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Hurricane Beryl moves toward Mexico after hitting Jamaica

​The impending storm, with winds reaching as high as 136 mph, caused hundreds of Jamaicans to rush to supermarkets to stock up on supplies.

High waves crash along the beach in Kingston, Jamaica, before the arrival of Hurricane Beryl on July 3, 2024. - Beryl churned towards Jamaica on July 3, with forecasters warning of potentially deadly winds and storm surge, after at least seven people were killed and widespread destruction was reported across the southeastern Caribbean. The powerful hurricane, which is rare so early in the Atlantic season, was expected to pass over Jamaica around midday as a

High waves break on the beach in Kingston, Jamaica, ahead of the arrival of Hurricane Beryl on July 3, 2024.AFP

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Hurricane Beryl rocked Jamaica's southern coast Wednesday with dangerous winds and storm surges after causing at least seven deaths and substantial damage in the southeastern Caribbean before moving toward the Yucatan Peninsula in southeastern Mexico.

Its passage over the island of Jamaica left more than 400,000 residents without power and "flash floods and landslides linked to torrential rains" are still expected overnight. It is also feared that it may approach or even make landfall in the Cayman Islands, the National Hurricane Center (NHC) reported.

This is the first storm to reach Category 4 in a month in June and Category 5 in July since the NHC has had records.

Jamaicans have rushed to buy food, water, gasoline and other necessities. In the port areas, some residents pulled boats out of the water and tied them to fences.

On Wednesday afternoon, Beryl was advancing with maximum sustained winds of 136 mph (equivalent to about 220 km/h), according to the NHC.

Jamaican Prime Minister Andrew Holness, declared a curfew on the island between 6 a.m. and 6 p.m. (local time) and urged citizens to respect the evacuation orders.

"If you live in a low-lying area historically prone to flooding and landslides or if you live along a river," he said in a video posted on social media, "I implore you to evacuate to a shelter, or to safer ground."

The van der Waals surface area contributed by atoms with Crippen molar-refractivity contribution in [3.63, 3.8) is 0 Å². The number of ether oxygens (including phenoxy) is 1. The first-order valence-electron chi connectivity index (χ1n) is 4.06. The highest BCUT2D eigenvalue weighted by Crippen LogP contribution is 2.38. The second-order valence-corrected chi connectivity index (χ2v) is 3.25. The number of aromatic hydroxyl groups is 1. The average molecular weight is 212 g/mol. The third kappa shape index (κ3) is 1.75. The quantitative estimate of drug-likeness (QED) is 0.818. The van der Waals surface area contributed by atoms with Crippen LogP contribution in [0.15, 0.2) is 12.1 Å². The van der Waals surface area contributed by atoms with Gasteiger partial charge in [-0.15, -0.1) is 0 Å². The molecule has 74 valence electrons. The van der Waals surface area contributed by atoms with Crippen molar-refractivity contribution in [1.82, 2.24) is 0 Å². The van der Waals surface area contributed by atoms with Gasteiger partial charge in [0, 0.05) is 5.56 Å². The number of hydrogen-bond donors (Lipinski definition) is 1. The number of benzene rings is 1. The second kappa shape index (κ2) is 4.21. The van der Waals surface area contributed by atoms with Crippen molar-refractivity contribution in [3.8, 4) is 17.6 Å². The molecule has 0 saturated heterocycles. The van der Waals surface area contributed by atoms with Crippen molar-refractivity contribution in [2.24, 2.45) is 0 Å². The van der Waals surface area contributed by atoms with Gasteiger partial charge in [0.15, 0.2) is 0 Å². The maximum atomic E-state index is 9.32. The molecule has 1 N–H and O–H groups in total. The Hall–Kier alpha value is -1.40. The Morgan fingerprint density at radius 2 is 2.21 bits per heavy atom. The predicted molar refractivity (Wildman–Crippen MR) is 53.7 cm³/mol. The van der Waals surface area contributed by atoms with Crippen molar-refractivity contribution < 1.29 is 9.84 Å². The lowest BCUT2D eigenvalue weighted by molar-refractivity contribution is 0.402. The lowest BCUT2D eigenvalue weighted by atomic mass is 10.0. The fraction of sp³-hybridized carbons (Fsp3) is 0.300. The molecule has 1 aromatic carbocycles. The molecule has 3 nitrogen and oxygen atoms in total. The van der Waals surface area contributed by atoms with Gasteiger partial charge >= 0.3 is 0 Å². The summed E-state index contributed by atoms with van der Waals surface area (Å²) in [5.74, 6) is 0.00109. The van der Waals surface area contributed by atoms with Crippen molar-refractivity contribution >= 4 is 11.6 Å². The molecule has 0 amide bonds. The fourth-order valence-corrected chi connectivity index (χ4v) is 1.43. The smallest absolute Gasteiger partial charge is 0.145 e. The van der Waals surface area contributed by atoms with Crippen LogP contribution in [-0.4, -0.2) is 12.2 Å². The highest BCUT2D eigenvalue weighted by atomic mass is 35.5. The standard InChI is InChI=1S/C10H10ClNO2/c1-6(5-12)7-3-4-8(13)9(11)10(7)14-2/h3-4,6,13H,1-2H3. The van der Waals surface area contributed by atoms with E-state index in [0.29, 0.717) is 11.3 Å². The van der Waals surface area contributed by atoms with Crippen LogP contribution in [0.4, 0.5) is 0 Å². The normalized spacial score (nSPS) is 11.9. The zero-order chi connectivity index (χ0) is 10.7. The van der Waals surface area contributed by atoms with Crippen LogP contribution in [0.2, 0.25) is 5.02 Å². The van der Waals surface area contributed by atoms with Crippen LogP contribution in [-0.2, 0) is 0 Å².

Desmon Brown, manager of Kingston's National Stadium, said his staff had mobilized to be prepared.

"We've boarded up the windows, we've covered our equipment, including computers, printers and that sort of thing. The rest is mostly concrete, so there's not much we can do," Brown told the Jamaica Observer newspaper.

Meanwhile, Mexico was finalizing an emergency operation, with hundreds of military, marines and other agents, in view of the advance of the cyclone after its passage through the islands.

It is expected that between Thursday night and early Friday morning it will hit the Yucatan Peninsula, including the tourist town of Tulum and the town of Felipe Carrillo Puerto, according to the Mexican government's Civil Protection coordinator, Laura Velazquez.

The Tulum airport will suspend operations 24 hours before impact, while fishermen in Felipe Carrillo Puerto have already been evacuated.

In addition, authorities set up 112 shelters with capacity for some 20,000 people and suspended classes in the state of Quintana Roo, where Beryl will hit.

"No communications"

The hurricane has left at least seven dead in its path with three dead in Grenada, where the storm made landfall Monday; one in St. Vincent and the Grenadines and three in Venezuela, according to local authorities.

Grenada's prime minister, Dickon Mitchell, said the island of Carriacou has been almost cut off, with homes, telecommunications and fuel facilities wiped out after the hurricane's passage.

"We have had almost no communication with Carriacou in the last 12 hours, except briefly this morning by satellite phone," Mitchell told a news conference.

This 35-square-kilometer island has about 9,000 inhabitants. At least two people died there and a third died on the country's main island, Grenada, when a tree fell on a house, Mitchell said.

In St. Vincent and the Grenadines, one person was reported dead on the island of Bequia because of the storm. In Venezuela, three people died in the coastal state of Sucre, where two men and two women were also reported missing.

The United Nations Children's Fund (Unicef) warned Wednesday that Beryl could endanger at least three million children and adolescents in the Caribbean after damaging safe spaces for them, "including their homes and schools."

"As Hurricane Beryl continues its path through the Caribbean Sea, every effort must be made to prevent loss of life and keep children safe," said Karin Hulshof, Unicef's regional director for Latin America and the Caribbean.